Pharmaceutical

Johnson & Johnson pays billions in fines over off-label marketing of antipsychotic Risperdal

johnsonandjohnson Johnson & Johnson pays billions in fines over off label marketing of antipsychotic RisperdalMore than half of the $2.3 billion in fines the U.S. Attorney’s Office for the Eastern District of Pennsylvania received during the 2014 fiscal year came from consumer health care giant Johnson & Johnson over off-label marketing of drugs.

“Recouping federal funds that were misspent due to fraud, including substantial health care and mortgage insurance funds, is a critical part of our mission,” U.S. Attorney David Memeger said in a statement. “Our nation’s taxpayers deserve our most aggressive efforts to recover their hard-earned tax dollars that have been misappropriated. During fiscal year 2014, we continued to honor this mission with these tremendous resolutions and collections.”

The office received more than $1.6 billion from Johnson & Johnson in civil and criminal penalties from a November 2013 settlement regarding misbranding and off-label use claims involving the company’s antipsychotic drug Risperdal as well as other drugs. Johnson & Johnson paid $1.273 billion to resolve False Claims Act allegations involving Risperdal and the schizophrenia drug Invega, and claims of kickback payments to physicians over off-label prescriptions for Risperdal.

Johnson & Johnson subsidiary Janssen Pharmaceuticals also shelled out $400 million in criminal fines and forfeiture for promoting Risperdal to health care providers for off-label uses.

Risperdal, known generically as risperidone, is approved to treat adults with schizophrenia, bipolar disorder, and irritability with autism. It was later approved for children with the same conditions.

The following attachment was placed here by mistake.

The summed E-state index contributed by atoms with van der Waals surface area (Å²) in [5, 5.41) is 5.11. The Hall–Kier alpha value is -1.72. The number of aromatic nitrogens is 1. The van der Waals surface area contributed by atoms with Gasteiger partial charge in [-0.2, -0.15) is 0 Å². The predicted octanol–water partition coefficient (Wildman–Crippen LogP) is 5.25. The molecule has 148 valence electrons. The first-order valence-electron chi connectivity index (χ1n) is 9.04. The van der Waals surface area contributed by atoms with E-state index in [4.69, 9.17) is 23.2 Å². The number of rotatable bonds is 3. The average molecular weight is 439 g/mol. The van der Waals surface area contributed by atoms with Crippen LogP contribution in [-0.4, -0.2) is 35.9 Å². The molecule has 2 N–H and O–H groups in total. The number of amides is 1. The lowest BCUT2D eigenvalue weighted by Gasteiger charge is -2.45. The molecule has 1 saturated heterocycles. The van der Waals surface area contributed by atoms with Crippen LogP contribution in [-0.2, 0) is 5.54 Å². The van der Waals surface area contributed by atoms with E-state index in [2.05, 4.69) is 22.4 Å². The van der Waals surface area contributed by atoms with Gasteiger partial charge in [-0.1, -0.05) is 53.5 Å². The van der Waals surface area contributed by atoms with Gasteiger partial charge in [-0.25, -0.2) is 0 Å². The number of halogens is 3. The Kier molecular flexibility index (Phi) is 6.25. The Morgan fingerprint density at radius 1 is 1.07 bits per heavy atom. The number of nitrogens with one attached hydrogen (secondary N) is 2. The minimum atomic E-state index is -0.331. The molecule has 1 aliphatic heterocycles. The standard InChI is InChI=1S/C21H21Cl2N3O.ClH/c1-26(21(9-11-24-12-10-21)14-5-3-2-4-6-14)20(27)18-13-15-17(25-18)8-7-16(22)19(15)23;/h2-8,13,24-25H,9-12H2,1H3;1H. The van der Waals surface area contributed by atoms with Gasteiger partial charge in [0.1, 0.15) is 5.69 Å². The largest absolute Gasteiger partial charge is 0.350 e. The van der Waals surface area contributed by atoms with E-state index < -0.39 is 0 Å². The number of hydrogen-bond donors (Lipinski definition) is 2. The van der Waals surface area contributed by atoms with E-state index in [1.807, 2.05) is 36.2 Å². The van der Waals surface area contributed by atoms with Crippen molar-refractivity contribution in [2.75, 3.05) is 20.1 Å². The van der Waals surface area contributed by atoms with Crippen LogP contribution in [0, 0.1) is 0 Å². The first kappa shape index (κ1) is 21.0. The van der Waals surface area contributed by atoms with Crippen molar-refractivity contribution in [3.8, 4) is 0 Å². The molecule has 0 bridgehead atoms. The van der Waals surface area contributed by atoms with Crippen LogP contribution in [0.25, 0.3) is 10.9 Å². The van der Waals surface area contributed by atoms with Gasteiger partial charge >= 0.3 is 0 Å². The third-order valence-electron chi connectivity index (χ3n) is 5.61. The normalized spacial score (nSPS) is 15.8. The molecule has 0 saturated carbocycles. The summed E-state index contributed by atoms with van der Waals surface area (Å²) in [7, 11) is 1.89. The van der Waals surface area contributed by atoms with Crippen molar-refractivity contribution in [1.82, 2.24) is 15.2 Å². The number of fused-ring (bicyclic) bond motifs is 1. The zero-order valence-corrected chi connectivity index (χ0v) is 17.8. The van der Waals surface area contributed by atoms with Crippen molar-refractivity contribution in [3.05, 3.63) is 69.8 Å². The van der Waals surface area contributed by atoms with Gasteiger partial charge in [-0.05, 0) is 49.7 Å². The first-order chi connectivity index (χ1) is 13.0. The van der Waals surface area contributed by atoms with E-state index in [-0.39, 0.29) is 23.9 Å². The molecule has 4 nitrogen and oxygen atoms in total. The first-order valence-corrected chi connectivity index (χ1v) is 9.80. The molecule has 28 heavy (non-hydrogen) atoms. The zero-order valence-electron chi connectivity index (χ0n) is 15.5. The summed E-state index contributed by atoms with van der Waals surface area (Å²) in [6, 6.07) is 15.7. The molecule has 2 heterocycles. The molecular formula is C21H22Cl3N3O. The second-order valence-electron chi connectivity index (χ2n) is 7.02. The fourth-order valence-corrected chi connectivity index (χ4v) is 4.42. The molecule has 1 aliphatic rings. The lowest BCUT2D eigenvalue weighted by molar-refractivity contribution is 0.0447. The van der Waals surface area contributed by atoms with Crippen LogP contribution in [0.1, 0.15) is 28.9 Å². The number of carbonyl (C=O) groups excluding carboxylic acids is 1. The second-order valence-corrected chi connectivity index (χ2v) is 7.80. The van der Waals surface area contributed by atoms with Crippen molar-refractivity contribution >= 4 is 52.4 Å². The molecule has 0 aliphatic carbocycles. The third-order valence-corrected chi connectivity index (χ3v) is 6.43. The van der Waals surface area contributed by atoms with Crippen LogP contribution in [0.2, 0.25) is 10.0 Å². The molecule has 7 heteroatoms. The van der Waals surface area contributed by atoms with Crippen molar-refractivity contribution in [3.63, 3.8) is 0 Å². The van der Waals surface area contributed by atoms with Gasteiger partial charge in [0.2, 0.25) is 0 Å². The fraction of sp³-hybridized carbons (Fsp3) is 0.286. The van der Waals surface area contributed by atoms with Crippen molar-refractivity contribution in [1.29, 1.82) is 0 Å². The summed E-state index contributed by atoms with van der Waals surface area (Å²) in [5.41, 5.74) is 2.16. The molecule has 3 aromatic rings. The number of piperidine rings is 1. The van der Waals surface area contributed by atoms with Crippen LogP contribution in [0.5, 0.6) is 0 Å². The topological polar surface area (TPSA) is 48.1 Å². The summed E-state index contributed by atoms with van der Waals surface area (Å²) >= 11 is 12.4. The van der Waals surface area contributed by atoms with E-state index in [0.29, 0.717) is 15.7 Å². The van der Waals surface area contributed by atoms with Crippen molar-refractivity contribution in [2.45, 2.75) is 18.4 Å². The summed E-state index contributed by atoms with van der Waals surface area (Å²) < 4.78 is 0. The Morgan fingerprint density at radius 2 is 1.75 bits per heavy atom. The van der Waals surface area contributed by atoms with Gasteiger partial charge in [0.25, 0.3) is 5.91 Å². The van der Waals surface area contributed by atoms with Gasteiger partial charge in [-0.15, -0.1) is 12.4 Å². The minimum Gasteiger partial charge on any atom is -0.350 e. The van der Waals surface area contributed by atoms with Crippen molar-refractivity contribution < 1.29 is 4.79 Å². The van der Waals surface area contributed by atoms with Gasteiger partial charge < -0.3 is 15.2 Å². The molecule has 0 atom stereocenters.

However, even before the Food and Drug Administration (FDA) allowed the drug to be marketed for children, Johnson & Johnson and Janssen urged doctors to use the medication to treat pediatric patients. The drug is also used off-label to treat attention deficit hyperactivity disorder and other behavior problems in children and adults.

Doctors have the authority to prescribe drugs for conditions for which they are not approved. However, drug companies are forbidden to market the drugs for unapproved uses. One issue with off-label prescribing is that the safety and efficacy has not been proven for conditions outside those for which the drug is approved. Patients are also susceptible to side effects.

Children can be especially sensitive to Risperdal side effects, which include gynecomastia, a condition in which boys grow breasts. Gynecomastia can be embarrassing for boys and young men, but it can also be painful. Treatment usually involves surgery such as liposuction or mastectomy.

Johnson & Johnson and Janssen currently face hundreds of lawsuits from people who say they were never warned of the gynecomastia risks associated with Risperdal.

Source: Law 360